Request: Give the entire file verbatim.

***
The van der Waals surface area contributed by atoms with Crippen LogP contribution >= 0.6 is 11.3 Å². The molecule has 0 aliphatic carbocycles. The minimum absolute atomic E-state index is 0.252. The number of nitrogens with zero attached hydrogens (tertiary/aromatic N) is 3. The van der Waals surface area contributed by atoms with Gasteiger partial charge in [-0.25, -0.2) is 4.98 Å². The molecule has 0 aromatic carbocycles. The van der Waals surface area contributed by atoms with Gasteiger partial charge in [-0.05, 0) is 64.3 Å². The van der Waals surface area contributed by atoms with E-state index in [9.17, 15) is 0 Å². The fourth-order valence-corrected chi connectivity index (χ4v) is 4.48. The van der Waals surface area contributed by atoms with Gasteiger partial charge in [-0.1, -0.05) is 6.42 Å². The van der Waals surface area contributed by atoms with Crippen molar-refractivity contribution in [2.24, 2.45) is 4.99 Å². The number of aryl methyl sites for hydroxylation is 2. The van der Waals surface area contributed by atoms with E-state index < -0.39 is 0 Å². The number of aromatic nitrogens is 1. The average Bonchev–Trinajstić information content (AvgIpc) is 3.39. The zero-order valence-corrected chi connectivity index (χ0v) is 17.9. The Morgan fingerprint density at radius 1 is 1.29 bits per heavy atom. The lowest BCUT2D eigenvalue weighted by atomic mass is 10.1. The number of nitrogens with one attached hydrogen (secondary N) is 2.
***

The van der Waals surface area contributed by atoms with Crippen LogP contribution >= 0.6 is 11.3 Å². The molecule has 0 aliphatic carbocycles. The minimum absolute atomic E-state index is 0.252. The number of nitrogens with zero attached hydrogens (tertiary/aromatic N) is 3. The van der Waals surface area contributed by atoms with Gasteiger partial charge in [-0.25, -0.2) is 4.98 Å². The molecule has 0 aromatic carbocycles. The van der Waals surface area contributed by atoms with Gasteiger partial charge in [-0.05, 0) is 64.3 Å². The van der Waals surface area contributed by atoms with E-state index in [9.17, 15) is 0 Å². The fourth-order valence-corrected chi connectivity index (χ4v) is 4.48. The van der Waals surface area contributed by atoms with Gasteiger partial charge in [-0.1, -0.05) is 6.42 Å². The van der Waals surface area contributed by atoms with Crippen molar-refractivity contribution in [2.24, 2.45) is 4.99 Å². The number of aryl methyl sites for hydroxylation is 2. The van der Waals surface area contributed by atoms with E-state index < -0.39 is 0 Å². The number of aromatic nitrogens is 1. The average Bonchev–Trinajstić information content (AvgIpc) is 3.39. The zero-order valence-corrected chi connectivity index (χ0v) is 17.9. The Morgan fingerprint density at radius 1 is 1.29 bits per heavy atom. The lowest BCUT2D eigenvalue weighted by atomic mass is 10.1. The number of nitrogens with one attached hydrogen (secondary N) is 2.